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    The Dow declined by triple digits on Wednesday with financial shares selling off for a second straight day on fresh concerns about the widening impact of the mortgage crisis.

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    Should you go for gold and continue betting on Beijing after the Olympics?

  • iPhone

    When Apple was preparing to launch its "app store" for iPhone, the online software marketplace of free and for-sale third party developer applications, I suggested then that this was potentially the great hidden gem in the iPhone story. That App Store might some day rival iTunes as a revenue stream.

  • PALM

    Palm looks to crash the "smartphone" party dominated by iPhone, BlackBerry and the latest by Nokia. It's big-selling $99 Centro could do the trick, says CEO Ed Colligan. Palm aims to change all that. A tall order to be sure, but consider--as Palm CEO Ed Colligan does--that well over a billion handsets will sell globally this year.

  • There’s no such thing as a good stock tip – so don’t waste your time with them.Investing can be confusing. Luckily, Cramer has mapped out some road rules for all you Home Gamers trying to navigate the jungle that is Wall Street. Think of it as "Mad Money 101" –- some fundamental advice to keep in mind as you play the market. Whether you're a first time investor or a seasoned financier, it's always good to remember the basics.

  • Plus, Cramer explains why coal, and a lot of energy stocks, aren't buys anymore.

  • A South Korean man walks past near the LG electronic's LCD and PDP products at the Yongsan Electronic shop in Seoul, Friday, April 7, 2006. LG Philips LCD company, headquartered in Seoul, manufactures liquid crystal display panels for mobile phones, notebook computers, desktop monitors, and high-definition television panels is scheduled to issue an earnings report Tuesday, April 11, 2006. (AP Photo/ Lee Jin-man)

    LG Electronics posted an 84% jump in quarterly earnings, helped by high margins on mobile phones, brisk sales of TVs and solid results at its LCD joint venture.

  • Following are the week’s biggest winners and losers. Find out why shares of Intel and General Motors popped while ConocoPhillips and AMD dropped..

  • Stocks finished the day mixed, as disappointing earnings from Microsoft and Google dragged down techs, but gained 3.6 percent for the week, helped by a rally in bank stocks and a sharp drop in oil prices.  Oil ended the week down 11 percent at $128.88 a barrel.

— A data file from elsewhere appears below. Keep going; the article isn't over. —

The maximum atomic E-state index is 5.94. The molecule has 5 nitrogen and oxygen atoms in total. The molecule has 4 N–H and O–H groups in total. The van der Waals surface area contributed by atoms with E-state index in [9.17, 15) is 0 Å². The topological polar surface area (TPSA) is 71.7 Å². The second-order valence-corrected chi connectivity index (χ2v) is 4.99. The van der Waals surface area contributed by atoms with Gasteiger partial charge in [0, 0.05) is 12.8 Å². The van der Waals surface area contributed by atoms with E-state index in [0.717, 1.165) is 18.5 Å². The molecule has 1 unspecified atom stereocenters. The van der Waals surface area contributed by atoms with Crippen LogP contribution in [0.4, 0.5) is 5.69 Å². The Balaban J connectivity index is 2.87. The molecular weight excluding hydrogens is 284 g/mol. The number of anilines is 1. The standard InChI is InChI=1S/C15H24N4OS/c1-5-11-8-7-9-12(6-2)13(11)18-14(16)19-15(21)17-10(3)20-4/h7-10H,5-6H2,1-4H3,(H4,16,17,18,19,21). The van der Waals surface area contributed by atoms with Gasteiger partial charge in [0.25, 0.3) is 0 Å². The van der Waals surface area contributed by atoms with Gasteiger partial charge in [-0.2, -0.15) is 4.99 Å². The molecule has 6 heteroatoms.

• Stocks turned mixed Friday as banks rebounded and Google and Microsoft slammed techs.

  • Stocks turned mixed Friday as banks rebounded and Google and Microsoft slammed techs.

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    This weekend the Warner Bros. flick will be in over 4,300 screens in North America, a record. There's no question "The Dark Knight will be huge." Reviews have been rave, and I can attest, it lives up to the hype. And sad as it is to say it, the untimely death of Heath Ledger, who plays the Joker brilliantly, has only generated more intrigue around the film.

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    Wipro, India's third largest information technology outsourcer, missed forecasts with a 15 percent rise in quarterly profit, as the global economic downturn hurt demand from its major Western clients.

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    The Dow and broader stock market jumped on Thursday as oil prices dropped sharply for a third day. What's the "Word on the Street?"

  • Stocks resumed their ascent after a midmorning dip as oil began to recede and financials rallied.

  • Stocks resumed their ascent after a midmorning dip as oil began to recede and financials rallied.

  • The financial-driven rally lost steam, leaving stocks mixed, as oil rebounded and the Philadelphia Federal Reserve reported weaker-than-expected manufacturing activity in its region.

  • Nokia, the world's biggest maker of mobile phones, reported April-June results roughly in line with forecasts, and was upbeat on the rest of 2008, easing fears that economic woes were hitting phone demand.

  • Stocks continued to rally Thursday, fueled by better-than-expected housing data and after three Dow components beat earnings forecasts.

  • Earnings from J.P. Morgan and some other big companies could sway the market's early direction, but traders are closely watching oil to see if it will make or break the upswing in stocks.